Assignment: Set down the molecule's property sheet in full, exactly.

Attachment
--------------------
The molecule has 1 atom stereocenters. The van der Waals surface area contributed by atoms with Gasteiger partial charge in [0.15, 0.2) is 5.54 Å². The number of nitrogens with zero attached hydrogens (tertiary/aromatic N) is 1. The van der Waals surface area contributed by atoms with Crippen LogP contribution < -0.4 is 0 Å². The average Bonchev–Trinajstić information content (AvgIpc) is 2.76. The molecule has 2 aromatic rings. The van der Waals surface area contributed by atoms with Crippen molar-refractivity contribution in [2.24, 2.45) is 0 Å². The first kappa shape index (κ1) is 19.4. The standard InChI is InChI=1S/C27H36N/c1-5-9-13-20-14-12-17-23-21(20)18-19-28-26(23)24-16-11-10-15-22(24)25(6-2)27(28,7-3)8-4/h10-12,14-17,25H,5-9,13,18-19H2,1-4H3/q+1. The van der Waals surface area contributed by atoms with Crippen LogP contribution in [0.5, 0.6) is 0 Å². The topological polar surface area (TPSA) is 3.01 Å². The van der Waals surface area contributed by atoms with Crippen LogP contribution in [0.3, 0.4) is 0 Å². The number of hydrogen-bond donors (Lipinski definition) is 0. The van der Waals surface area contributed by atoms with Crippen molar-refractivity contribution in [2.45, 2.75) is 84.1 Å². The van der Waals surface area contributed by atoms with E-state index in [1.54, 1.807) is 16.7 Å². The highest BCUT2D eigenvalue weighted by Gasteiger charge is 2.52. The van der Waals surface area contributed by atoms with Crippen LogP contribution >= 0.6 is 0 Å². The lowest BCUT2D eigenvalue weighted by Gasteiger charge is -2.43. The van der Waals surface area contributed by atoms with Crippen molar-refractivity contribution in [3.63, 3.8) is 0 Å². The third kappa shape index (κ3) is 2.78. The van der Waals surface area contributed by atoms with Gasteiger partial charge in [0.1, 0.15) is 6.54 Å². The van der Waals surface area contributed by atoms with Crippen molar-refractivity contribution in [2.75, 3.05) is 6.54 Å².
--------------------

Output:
The molecule has 1 atom stereocenters. The van der Waals surface area contributed by atoms with Gasteiger partial charge in [0.15, 0.2) is 5.54 Å². The number of nitrogens with zero attached hydrogens (tertiary/aromatic N) is 1. The van der Waals surface area contributed by atoms with Crippen LogP contribution < -0.4 is 0 Å². The average Bonchev–Trinajstić information content (AvgIpc) is 2.76. The molecule has 2 aromatic rings. The van der Waals surface area contributed by atoms with Crippen molar-refractivity contribution in [2.24, 2.45) is 0 Å². The first kappa shape index (κ1) is 19.4. The standard InChI is InChI=1S/C27H36N/c1-5-9-13-20-14-12-17-23-21(20)18-19-28-26(23)24-16-11-10-15-22(24)25(6-2)27(28,7-3)8-4/h10-12,14-17,25H,5-9,13,18-19H2,1-4H3/q+1. The van der Waals surface area contributed by atoms with Crippen LogP contribution in [0.5, 0.6) is 0 Å². The topological polar surface area (TPSA) is 3.01 Å². The van der Waals surface area contributed by atoms with Crippen LogP contribution in [0.3, 0.4) is 0 Å². The number of hydrogen-bond donors (Lipinski definition) is 0. The van der Waals surface area contributed by atoms with Crippen molar-refractivity contribution in [2.45, 2.75) is 84.1 Å². The van der Waals surface area contributed by atoms with E-state index in [1.54, 1.807) is 16.7 Å². The highest BCUT2D eigenvalue weighted by Gasteiger charge is 2.52. The van der Waals surface area contributed by atoms with Crippen LogP contribution >= 0.6 is 0 Å². The lowest BCUT2D eigenvalue weighted by Gasteiger charge is -2.43. The van der Waals surface area contributed by atoms with Crippen molar-refractivity contribution in [3.63, 3.8) is 0 Å². The third kappa shape index (κ3) is 2.78. The van der Waals surface area contributed by atoms with Gasteiger partial charge in [0.1, 0.15) is 6.54 Å². The van der Waals surface area contributed by atoms with Crippen molar-refractivity contribution in [2.75, 3.05) is 6.54 Å².